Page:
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Microbiology 201 Week 2 Notes

by: Grace Spellacy

Microbiology 201 Week 2 Notes MICRB 201

Marketplace > Pennsylvania State University > Microbiology > MICRB 201 > Microbiology 201 Week 2 Notes
Grace Spellacy
Penn State
GPA 3.4
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About this Document

Claviceps, Protists, Bacteria up to osmosis
Introductory Microbiology
Dr. Steven Keating
Class Notes
Biology, micro, Microbiology, microbio, Bio, 201




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This 4 page Class Notes was uploaded by Grace Spellacy on Wednesday January 27, 2016. The Class Notes belongs to MICRB 201 at Pennsylvania State University taught by Dr. Steven Keating in Spring 2016. Since its upload, it has received 15 views. For similar materials see Introductory Microbiology in Microbiology at Pennsylvania State University.

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Date Created: 01/27/16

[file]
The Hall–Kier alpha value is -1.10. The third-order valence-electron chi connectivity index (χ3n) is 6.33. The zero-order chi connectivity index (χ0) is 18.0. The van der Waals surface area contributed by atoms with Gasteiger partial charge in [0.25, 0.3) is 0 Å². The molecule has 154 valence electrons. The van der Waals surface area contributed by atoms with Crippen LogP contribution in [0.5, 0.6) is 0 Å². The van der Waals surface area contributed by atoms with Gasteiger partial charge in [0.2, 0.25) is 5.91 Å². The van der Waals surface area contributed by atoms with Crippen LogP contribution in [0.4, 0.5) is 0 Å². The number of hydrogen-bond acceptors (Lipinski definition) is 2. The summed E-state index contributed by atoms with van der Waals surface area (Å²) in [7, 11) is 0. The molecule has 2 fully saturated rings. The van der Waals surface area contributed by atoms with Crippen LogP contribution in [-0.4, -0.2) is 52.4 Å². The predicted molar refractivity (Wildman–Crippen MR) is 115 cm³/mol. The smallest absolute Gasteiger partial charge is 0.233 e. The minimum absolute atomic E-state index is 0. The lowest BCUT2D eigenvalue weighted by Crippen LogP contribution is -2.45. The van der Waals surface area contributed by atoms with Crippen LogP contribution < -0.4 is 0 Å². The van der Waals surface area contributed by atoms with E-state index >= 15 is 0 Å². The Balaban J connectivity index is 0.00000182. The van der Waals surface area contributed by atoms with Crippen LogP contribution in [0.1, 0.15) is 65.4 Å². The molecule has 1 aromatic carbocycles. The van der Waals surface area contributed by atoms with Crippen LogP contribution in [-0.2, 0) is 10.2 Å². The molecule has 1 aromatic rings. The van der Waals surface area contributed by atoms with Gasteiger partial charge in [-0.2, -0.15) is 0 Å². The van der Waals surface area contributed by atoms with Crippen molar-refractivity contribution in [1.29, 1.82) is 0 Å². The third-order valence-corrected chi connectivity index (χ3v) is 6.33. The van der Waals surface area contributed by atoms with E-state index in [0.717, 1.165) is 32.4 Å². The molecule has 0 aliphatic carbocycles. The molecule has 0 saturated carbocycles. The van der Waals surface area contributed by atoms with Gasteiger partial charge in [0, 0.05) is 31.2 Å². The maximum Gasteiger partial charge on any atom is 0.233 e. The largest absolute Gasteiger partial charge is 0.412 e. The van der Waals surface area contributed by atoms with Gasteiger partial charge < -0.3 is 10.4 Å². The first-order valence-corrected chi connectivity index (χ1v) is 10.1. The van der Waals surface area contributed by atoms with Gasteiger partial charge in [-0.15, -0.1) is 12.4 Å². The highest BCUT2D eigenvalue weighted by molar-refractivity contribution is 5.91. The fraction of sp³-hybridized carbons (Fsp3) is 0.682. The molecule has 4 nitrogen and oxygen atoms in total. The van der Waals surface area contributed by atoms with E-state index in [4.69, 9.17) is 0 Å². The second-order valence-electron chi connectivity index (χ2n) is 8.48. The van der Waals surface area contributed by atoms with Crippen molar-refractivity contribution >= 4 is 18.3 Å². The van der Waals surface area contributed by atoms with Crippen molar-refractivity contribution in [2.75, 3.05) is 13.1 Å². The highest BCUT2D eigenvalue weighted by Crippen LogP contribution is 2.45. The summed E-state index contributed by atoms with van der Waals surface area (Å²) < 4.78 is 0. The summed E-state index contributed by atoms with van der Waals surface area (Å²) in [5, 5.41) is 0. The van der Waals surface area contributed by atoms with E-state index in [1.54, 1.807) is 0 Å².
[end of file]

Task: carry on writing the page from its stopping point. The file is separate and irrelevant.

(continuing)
Microbiology 201 WEEK TWO NOTES 1/20/16 Human Diseases Continued: Claviceps  Plant pathogen that grows on various grains (especially rye)  Causes ergot disease (also called St. Anthony’s fire) and ergotism  Once was common in northern Europe if rye was found in a cool, damp place   Rare today because it is easy to indicate when rye is contaminated  Produces toxic alkaloids  Including lysergic acid and ergotamine  Bind to norepinephrine, dopamine and serotonin in the brain  Effects   Vasoconstriction resulting in reduced circulation o Causes tremors, convulsions, and loss of motor control   Tingling and burning in extremities  o If severe could lead to death of tissue and blackening of extremities (why  it is called St. Anthony’s fire)  Induced uterine contractions, causing miscarriage  Could be fatal, higher impact on children  Hallucinations  o Result of lysergic acid which is related to LSD o Effects on serotonin  These symptoms in the past were interpreted as witchcraft Protozoa (Protists)  Eukaryotic, single celled, non­photosynthetic  Exception: euglena  Diseases caused by protists  Can be difficult to treat  Complex lifecycles  o Disease can be found in different parts of the body at different times o Complicates treatment  o May have chemical resistant stages called cyst stages  Flagellated Protozoans  All have flagella  Example: Giardia lamblia o Water borne intestinal parasite o Arrives in water after fecal contamination  o Common in hikers o Cyst stage where it is resistant to chlorine and iodine  o Treatment: metronidazole (flagyl) – can take weeks to treat  Example: Trichomonas o Causes vaginal infections and UTIs o Sexually transmitted o Not the same as a vaginal yeast infection  o Treated with metronidazole  Example: Trypanosoma o Tropical disease in Africa that causes sleeping sickness (damages brain,  fatal) o Vectored by the tsetse fly   Sporozoa (Apicomplexa Protozoa)  Have a spore like life stage  Have a stage where they may be completely non motile  Example: Cryptosporidium o Water borne parasite  o Arrives in water via fecal contamination o Has a chlorine resistant cyst stage  o Outbreak: Milwaukee 1990s, in city water, 100,000 cases 1/22/16  Example: Plasmodium o Causes malaria, vectored by mosquitos, controlled by killing mosquitos,  complex lifecycle o Common worldwide (100 million cases each year), one million deaths per  year worldwide o Symptoms: severe headache, chills, fever o Treatment: discovered in the 1960s in Peru by Jesuits  Noticed people using Cichona tree to treat chills  Tree worked to treat malaria   Called “Jesuit’s bark”  By 1800s, the extract was purified and called quinine o Quinine  Infects red blood cells  Produces FPP­IX which is toxic to the cell membrane   Blocks conversion of FPP­IX (toxic) to hemoglobin(nontoxic)  So FPP­IX kills parasite Bacteria (new ppt)  All prokaryotic, 0.5 – 3.0 microns  Shapes  Spherical (coccus, cocci)  Rods (bacilus)  Spirillum (spiral shaped) – spirochete  Structure  Plasma membrane o Layer between cytoplasm and cell wall o Made up of phospholipids  Phospholipid Bilayer o Amphipathic: part is hydrophobic (attracts water), part is hydrophilic  (repels water) o Phosphate part: hydrophilic o Lipid proteins: fatty acids, carbon chains  o Hydrocarbons: hydrophobic  Other membrane molecules      Hopanoids   5 ring carbon (similar to cholesterol)  Adds stability to phospholipid bilayer o Proteins   Peripheral: proteins that attach to the surface   Integral: proteins that are within the membrane  o Functions   Barrier that retains cytoplasm  Anchor point for enzymes (Peripheral proteins) that are used in  respiration  Selectivity restrictions ­ some molecules are more permeable than others ­ permeability depends on the size, shape and solubility of the  molecules  ­ water soluble molecules do not cross as easily as oil soluble ­ presence of integral proteins act as channels  Osmosis   Movement of water across a membrane (diffusion) 1. Movement of water depends on the solute concentration on each side of the  membrane  2. Water molecules cross faster than solute molecules  If 1 and 2 are true, then movement of water from high concentration of water, to  low concentration of water occurs  Solute concentration: water moves from high solute conc. to low solute conc.


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